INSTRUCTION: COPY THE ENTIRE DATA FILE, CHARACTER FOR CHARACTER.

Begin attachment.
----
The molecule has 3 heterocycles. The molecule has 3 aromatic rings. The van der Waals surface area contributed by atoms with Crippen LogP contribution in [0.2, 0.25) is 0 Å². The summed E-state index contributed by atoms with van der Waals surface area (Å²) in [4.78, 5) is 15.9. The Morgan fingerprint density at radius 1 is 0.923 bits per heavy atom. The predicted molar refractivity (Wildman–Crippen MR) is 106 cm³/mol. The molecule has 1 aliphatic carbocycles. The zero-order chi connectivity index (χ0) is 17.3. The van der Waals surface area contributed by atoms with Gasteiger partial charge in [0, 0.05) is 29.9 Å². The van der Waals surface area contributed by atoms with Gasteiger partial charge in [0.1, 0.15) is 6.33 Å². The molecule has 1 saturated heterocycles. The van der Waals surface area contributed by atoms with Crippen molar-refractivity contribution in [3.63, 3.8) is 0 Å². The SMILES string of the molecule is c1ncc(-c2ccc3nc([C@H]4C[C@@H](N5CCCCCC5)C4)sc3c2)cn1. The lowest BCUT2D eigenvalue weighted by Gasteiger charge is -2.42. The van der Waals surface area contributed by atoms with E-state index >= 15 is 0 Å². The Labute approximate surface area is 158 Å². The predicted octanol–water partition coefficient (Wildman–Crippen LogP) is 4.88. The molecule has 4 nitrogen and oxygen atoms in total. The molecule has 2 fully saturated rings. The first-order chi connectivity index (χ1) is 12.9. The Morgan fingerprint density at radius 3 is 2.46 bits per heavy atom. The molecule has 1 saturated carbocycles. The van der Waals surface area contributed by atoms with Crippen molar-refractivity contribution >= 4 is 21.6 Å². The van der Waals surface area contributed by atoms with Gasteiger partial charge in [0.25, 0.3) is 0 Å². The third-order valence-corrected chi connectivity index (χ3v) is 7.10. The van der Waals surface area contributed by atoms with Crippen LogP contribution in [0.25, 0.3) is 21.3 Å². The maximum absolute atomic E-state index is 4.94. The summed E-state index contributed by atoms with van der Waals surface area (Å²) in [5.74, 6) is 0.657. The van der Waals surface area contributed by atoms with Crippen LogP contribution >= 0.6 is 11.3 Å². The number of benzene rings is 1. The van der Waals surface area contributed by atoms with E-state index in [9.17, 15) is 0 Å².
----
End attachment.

The molecule has 3 heterocycles. The molecule has 3 aromatic rings. The van der Waals surface area contributed by atoms with Crippen LogP contribution in [0.2, 0.25) is 0 Å². The summed E-state index contributed by atoms with van der Waals surface area (Å²) in [4.78, 5) is 15.9. The Morgan fingerprint density at radius 1 is 0.923 bits per heavy atom. The predicted molar refractivity (Wildman–Crippen MR) is 106 cm³/mol. The molecule has 1 aliphatic carbocycles. The zero-order chi connectivity index (χ0) is 17.3. The van der Waals surface area contributed by atoms with Gasteiger partial charge in [0, 0.05) is 29.9 Å². The van der Waals surface area contributed by atoms with Gasteiger partial charge in [0.1, 0.15) is 6.33 Å². The molecule has 1 saturated heterocycles. The van der Waals surface area contributed by atoms with Crippen molar-refractivity contribution in [3.63, 3.8) is 0 Å². The SMILES string of the molecule is c1ncc(-c2ccc3nc([C@H]4C[C@@H](N5CCCCCC5)C4)sc3c2)cn1. The lowest BCUT2D eigenvalue weighted by Gasteiger charge is -2.42. The van der Waals surface area contributed by atoms with E-state index >= 15 is 0 Å². The Labute approximate surface area is 158 Å². The predicted octanol–water partition coefficient (Wildman–Crippen LogP) is 4.88. The molecule has 4 nitrogen and oxygen atoms in total. The molecule has 2 fully saturated rings. The first-order chi connectivity index (χ1) is 12.9. The Morgan fingerprint density at radius 3 is 2.46 bits per heavy atom. The molecule has 1 saturated carbocycles. The van der Waals surface area contributed by atoms with Crippen molar-refractivity contribution >= 4 is 21.6 Å². The van der Waals surface area contributed by atoms with Gasteiger partial charge in [0.25, 0.3) is 0 Å². The third-order valence-corrected chi connectivity index (χ3v) is 7.10. The van der Waals surface area contributed by atoms with Crippen LogP contribution in [0.25, 0.3) is 21.3 Å². The maximum absolute atomic E-state index is 4.94. The summed E-state index contributed by atoms with van der Waals surface area (Å²) in [5.74, 6) is 0.657. The van der Waals surface area contributed by atoms with Crippen LogP contribution >= 0.6 is 11.3 Å². The number of benzene rings is 1. The van der Waals surface area contributed by atoms with E-state index in [9.17, 15) is 0 Å².